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Airfoils in Supersonic Flow

Linear theory Recall that for isentropic flow over a corner (Prandtl-Meyer Expansion), we obtained:

dp =

M2 $1

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Now we can argue that for small angles of compression, only weak oblique shocks will be formed, and the entropy increase is minimal. In fact, it can be shown that , so that is small for small for weak compressions as well. . Therefore, the relations for isentropic flow should hold

Using the expression for dp, we can write, for small changes,


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Sign of cp Note that by definition should be positive when , i.e. the pressure is higher than the freestream static pressure (compression). This is easier to keep in mind than any sign convention for . Lift Coefficient For small , surface. where is the equation to the airfoil

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Lift per unit span,


is pressure on the lower surface and

is pressure on the upper surface.

Note that respect to

where .

is the distance along the chord and and

is the slope with we

Given the equations to the upper and lower surfaces can find .
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Example 1 Flat plate at angle of attack . Upper surface: Lower surface:

(How do we figure out whether it should be + or - ? Think about the sign of cP. The upper surface is an expansion surface -- negative cP while the lower surface is a compression surface positive cp)

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This is a very useful result. In fact, this is valid for relatively large values of as well. Note that attack.

Cl =

2"# 1$ M%

for an ideal thin airfoil in subsonic flow at small angle of

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Example 2 Airfoil with thickness at angle of attack. Upper surface is described by

Lower surface is described by At angle of attack, upper surface slope,

At angle of attack lower surface slope,

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% dZl dZ u (. % x ( Cl = # 1 -2$ + ' *0d ' * & dx dx )/ & c ) M "2 #1 0 , 2


At So, =0 and 1, (leading edge and trailing edge)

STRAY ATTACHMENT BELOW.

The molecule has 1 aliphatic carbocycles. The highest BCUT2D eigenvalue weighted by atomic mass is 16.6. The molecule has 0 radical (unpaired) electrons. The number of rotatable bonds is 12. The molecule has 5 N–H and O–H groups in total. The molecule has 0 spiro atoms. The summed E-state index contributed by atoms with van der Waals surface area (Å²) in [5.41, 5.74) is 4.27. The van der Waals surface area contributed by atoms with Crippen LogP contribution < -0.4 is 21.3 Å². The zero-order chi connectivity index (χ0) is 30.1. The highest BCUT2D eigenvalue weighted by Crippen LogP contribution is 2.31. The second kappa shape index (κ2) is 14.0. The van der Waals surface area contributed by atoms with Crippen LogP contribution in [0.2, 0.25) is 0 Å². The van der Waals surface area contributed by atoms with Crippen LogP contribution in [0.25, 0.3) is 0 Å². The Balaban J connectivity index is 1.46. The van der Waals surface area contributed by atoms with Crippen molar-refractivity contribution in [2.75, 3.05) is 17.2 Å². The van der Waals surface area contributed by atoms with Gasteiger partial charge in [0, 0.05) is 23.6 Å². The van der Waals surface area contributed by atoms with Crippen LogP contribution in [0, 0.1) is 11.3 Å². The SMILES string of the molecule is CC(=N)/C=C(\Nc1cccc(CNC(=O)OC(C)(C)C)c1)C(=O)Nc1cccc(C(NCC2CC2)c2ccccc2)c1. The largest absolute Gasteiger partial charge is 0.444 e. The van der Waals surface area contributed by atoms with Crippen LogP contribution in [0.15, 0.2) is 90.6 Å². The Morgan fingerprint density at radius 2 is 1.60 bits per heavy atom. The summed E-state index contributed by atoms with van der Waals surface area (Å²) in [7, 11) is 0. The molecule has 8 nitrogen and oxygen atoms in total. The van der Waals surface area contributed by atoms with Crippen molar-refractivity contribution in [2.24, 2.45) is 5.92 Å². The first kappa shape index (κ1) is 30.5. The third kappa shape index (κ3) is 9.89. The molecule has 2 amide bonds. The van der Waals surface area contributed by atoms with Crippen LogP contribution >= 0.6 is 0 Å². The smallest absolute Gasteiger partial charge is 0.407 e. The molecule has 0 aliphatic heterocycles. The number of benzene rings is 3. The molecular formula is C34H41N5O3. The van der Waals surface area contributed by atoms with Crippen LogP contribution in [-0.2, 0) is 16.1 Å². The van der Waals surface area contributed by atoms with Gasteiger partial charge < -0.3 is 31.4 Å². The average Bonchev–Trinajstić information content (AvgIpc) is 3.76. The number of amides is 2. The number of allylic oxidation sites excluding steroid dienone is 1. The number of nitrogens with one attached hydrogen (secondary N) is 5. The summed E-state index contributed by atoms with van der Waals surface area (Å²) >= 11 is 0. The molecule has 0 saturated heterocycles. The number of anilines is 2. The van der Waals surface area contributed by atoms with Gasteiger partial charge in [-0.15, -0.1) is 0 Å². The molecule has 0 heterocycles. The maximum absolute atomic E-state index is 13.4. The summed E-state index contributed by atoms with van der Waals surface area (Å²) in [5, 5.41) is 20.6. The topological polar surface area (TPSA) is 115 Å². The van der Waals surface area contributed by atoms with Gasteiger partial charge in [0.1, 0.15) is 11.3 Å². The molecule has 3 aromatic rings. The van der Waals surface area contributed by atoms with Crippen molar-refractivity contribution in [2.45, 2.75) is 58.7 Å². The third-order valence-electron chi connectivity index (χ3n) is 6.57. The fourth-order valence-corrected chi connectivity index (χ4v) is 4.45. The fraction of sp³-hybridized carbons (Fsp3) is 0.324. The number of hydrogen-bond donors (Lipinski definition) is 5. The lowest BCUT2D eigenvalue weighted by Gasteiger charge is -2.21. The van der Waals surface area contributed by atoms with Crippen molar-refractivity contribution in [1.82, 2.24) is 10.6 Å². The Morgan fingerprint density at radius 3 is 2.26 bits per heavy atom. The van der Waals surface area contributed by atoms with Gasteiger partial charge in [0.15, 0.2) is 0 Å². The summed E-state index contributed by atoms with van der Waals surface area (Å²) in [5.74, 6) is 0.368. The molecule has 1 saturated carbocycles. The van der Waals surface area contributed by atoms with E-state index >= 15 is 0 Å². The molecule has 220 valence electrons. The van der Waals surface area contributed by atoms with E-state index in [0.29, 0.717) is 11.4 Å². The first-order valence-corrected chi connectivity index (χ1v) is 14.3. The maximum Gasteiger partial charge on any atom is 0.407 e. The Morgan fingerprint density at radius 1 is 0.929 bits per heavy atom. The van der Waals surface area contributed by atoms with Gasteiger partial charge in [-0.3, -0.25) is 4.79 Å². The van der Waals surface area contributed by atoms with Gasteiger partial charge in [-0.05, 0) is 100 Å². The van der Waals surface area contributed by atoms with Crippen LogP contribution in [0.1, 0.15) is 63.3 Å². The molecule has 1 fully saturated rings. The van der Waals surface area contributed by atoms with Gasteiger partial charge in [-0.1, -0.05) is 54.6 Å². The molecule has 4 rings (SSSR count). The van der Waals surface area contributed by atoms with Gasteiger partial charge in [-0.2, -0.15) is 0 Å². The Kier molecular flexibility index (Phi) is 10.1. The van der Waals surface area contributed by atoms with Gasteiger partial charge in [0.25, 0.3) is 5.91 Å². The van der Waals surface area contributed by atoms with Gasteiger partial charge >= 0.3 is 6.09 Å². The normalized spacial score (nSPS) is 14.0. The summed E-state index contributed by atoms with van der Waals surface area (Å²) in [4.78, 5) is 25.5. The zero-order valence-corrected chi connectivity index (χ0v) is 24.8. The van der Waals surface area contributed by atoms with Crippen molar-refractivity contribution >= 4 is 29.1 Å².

Astonishing result! Neither thickness now camber produced any lift in supersonic flow.

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Drag Coefficient

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Drag per unit span

For small

(in radians)


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Drag due to angle of attack, thickness and camber Consider a cambered airfoil at angle of attack.

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Note: 1.Everything causes drag. 2.We can split up the airfoil at the angle of attack into

(a): flat plate at AOA (b): camber line at zero AOA (c): thickness distribution at zero AOA

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The slope of the airfoil surface is the sum of the slopes due to the angle of attack, the camber and the thickness distribution.


"l ) = (" tl + "cl ) + # 2 + 2#(" tl + "cl ) (

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Pitching Moment Pitching moment due to the net force at a distance x from the leading edge on an area (dx times 1) is

Moment coefficient is

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If we split as before into AOA, camber and thickness, we will find that a.the contribution of thickness is zero b.both AOA and camber cause pitching moment

Aerodynamic Center It is the point about which the pitching moment is independent of angle of attack. The above equation shows that the aerodynamic center is at the mid chord.

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Shock -Expansion technique

The pressures on the airfoil surface can also be calculated using oblique shocks and P-M expansions.

Note: at the trailing edge, there are a few conditions to be met. 1. same flow direction 2. same static pressure on both sides of the slip line This is the most exact way of calculating forces and moments. It is also the most tedious, but it is necessary for angles > 5 .
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Second order theory (Busemann's theory)

If we retain terms of the order of

in our expression for

This gives better results for results for .

than the linearized theory, but worse

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Supersonic Drag From the Performance Point of View